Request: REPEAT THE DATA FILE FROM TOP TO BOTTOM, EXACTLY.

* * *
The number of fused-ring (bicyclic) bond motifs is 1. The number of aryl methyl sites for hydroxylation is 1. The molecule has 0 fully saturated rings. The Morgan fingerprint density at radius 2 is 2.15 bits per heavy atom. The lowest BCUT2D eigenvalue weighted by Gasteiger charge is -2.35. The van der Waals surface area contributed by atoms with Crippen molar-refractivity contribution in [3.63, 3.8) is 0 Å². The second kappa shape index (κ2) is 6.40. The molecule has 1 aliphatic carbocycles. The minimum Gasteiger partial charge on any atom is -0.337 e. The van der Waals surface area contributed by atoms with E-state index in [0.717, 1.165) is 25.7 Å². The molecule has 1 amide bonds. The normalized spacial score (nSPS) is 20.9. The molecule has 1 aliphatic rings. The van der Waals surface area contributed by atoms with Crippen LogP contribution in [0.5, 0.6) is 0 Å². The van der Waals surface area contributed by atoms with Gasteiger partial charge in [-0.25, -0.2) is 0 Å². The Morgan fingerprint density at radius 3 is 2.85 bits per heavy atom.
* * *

The number of fused-ring (bicyclic) bond motifs is 1. The number of aryl methyl sites for hydroxylation is 1. The molecule has 0 fully saturated rings. The Morgan fingerprint density at radius 2 is 2.15 bits per heavy atom. The lowest BCUT2D eigenvalue weighted by Gasteiger charge is -2.35. The van der Waals surface area contributed by atoms with Crippen molar-refractivity contribution in [3.63, 3.8) is 0 Å². The second kappa shape index (κ2) is 6.40. The molecule has 1 aliphatic carbocycles. The minimum Gasteiger partial charge on any atom is -0.337 e. The van der Waals surface area contributed by atoms with E-state index in [0.717, 1.165) is 25.7 Å². The molecule has 1 amide bonds. The normalized spacial score (nSPS) is 20.9. The molecule has 1 aliphatic rings. The van der Waals surface area contributed by atoms with Crippen LogP contribution in [0.5, 0.6) is 0 Å². The van der Waals surface area contributed by atoms with Gasteiger partial charge in [-0.25, -0.2) is 0 Å². The Morgan fingerprint density at radius 3 is 2.85 bits per heavy atom.